Nearly every major doctrine of the Church was established before the Reformation. In this course, learners discover how the Church’s doctrine, faith, and practice developed from Pentecost to the time of the Protestant Reformation. The lectures focus on the cultural, political and economic backgrounds of both the Patristic and Medieval periods of church history, and emphasize the contributions of key figures up to the Reformation. The course culminates with the Renaissance, which was the cultural context for Luther’s Reformation. From Augustine to Wycliffe, students will see how God graciously used human people to accomplish divine purposes.

This course is part of our Legacy Series of courses from renowned scholars over several decades.

The Theology of Martin Luther

“On this I take me stand. I can do no other. God help me.” Those words of Martin Luther reflect the unswerving commitment to Scripture that permeated his theology and sparked his Reformation. In this course, learners survey the background and setting of Luther’s thought, as well his teaching on a range of topics that form Christian theology: his understanding of sin and grace, justification and faith, and law and gospel. The course also emphasizes Luther’s view of the workplace as an arena to serve God. The goal of the course is for students to appreciate Luther’s steadfast commitment to the cross of Christ and the authority of Scripture and to apply such commitment to their own lives and ministry.

This course is part of our Legacy Series of courses from renowned scholars over several decades.

The Radical Reformation

Where the Protestants wanted reform, the Radicals wanted separation. This course examines those groups of the Reformation era that sought a complete break from the Catholic Church. Following a topical and historical progression, learners study the beginning of the movement, its development, and its various manifestations. Students gain insight into the tension between the Radicals and the Reformers that led to the rise of divisions within the church. The goal of the course is to understand more fully the shifts that have formed within the history of the church, enabling them to minister more effectively to contemporary church audiences.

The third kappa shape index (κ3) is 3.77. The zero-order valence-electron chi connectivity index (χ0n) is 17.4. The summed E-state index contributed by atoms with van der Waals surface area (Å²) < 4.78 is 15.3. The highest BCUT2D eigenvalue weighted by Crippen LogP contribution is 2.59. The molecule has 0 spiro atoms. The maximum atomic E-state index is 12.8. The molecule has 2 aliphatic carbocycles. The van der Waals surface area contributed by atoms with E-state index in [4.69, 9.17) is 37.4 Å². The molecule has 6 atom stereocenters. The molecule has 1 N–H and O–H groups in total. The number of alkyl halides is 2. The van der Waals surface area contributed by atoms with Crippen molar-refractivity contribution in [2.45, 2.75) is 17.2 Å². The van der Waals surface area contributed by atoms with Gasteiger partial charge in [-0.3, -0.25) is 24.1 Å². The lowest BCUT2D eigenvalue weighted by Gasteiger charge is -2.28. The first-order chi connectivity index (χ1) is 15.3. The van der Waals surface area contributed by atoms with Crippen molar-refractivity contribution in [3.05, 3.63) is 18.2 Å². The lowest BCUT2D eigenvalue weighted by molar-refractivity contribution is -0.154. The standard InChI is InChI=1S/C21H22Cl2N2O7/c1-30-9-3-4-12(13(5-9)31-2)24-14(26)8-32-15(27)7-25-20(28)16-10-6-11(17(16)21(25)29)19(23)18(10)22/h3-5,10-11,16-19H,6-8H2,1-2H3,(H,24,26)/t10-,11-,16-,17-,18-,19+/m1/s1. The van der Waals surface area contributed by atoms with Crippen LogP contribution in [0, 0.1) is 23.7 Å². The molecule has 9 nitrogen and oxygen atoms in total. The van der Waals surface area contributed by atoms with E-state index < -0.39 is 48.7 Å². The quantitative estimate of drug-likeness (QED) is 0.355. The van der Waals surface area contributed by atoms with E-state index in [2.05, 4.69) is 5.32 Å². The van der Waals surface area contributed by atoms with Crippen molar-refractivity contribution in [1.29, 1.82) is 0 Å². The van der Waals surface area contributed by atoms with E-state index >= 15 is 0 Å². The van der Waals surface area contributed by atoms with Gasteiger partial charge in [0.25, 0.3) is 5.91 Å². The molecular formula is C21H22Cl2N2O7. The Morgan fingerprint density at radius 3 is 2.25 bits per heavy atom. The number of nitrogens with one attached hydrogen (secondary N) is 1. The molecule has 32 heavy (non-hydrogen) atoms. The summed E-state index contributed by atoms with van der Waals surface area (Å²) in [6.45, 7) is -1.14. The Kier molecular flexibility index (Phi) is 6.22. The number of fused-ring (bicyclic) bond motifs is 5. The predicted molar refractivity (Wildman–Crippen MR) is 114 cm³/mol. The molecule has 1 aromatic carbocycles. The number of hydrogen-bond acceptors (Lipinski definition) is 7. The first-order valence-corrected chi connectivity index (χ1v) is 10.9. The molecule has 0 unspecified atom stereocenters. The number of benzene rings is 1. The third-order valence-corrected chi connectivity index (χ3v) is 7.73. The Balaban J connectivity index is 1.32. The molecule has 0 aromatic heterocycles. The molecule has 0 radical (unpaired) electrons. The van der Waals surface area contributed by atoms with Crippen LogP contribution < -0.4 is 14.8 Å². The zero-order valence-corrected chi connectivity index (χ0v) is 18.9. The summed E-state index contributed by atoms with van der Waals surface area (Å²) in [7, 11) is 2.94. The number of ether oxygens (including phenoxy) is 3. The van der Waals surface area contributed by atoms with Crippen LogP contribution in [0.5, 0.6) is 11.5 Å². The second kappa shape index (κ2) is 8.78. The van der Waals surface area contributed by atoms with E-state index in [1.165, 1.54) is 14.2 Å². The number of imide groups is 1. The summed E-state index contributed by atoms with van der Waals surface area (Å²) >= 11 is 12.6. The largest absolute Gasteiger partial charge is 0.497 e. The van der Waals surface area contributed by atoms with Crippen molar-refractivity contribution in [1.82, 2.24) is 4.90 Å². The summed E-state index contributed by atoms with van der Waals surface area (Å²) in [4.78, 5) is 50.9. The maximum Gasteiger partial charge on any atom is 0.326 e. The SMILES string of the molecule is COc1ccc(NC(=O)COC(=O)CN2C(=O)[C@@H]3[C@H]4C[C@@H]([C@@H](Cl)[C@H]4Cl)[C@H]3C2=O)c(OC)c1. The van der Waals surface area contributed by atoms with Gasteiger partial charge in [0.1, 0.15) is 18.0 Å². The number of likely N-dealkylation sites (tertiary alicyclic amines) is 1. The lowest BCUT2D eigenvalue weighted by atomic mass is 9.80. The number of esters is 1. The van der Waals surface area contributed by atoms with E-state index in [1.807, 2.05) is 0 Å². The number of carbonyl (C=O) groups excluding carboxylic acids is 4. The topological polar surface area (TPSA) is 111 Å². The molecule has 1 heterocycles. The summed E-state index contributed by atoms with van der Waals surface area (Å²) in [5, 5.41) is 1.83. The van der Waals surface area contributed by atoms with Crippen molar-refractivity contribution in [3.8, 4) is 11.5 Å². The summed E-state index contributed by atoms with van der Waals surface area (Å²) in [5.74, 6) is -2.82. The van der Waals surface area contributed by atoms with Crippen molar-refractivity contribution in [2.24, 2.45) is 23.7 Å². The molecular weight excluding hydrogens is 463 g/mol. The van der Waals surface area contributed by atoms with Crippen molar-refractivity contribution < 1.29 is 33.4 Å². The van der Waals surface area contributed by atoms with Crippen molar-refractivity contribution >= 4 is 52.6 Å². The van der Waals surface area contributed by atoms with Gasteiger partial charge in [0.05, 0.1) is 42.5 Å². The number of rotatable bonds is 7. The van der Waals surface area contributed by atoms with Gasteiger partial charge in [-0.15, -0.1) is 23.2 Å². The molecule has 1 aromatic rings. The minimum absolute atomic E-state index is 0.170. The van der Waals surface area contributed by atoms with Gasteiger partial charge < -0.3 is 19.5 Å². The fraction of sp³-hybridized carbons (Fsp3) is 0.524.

This course is part of our Legacy Series of courses from renowned scholars over several decades.

Church History Since the Reformation

Nearly every major doctrine of the Church was established before the Reformation. In this course, learners discover how the Church’s doctrine, faith, and practice developed from Pentecost to the time of the Protestant Reformation. The lectures focus on the cultural, political and economic backgrounds of both the Patristic and Medieval periods of church history, and emphasize the contributions of key figures up to the Reformation. The course culminates with the Renaissance, which was the cultural context for Luther’s Reformation. From Augustine to Wycliffe, students will see how God graciously used human people to accomplish divine purposes.

This course is part of our Legacy Series of courses from renowned scholars over several decades.

Karl Barth and Neo-Orthodoxy

Through the years, the church has been greatly influenced by theologians. Augustine shaped the church’s understanding of orthodoxy. Aquinas brought philosophy and theology together. Luther reclaimed salvation by faith alone; and Calvin reminded believers of God’s sovereignty over all things. In a postmodern world, the church continues the process of knowing God in the wake of the teachings of Karl Barth. In this course, Dr. Lubbertus Oostendorp explores the impact of Barth’s influence on Neo-Orthodoxy. Developed shortly after the Age of Enlightenment, Neo-Orthodoxy provided the springboard for today’s theologians as believers seek to be both biblically true and culturally relevant.

This course is part of our Legacy Series of courses from renowned scholars over several decades.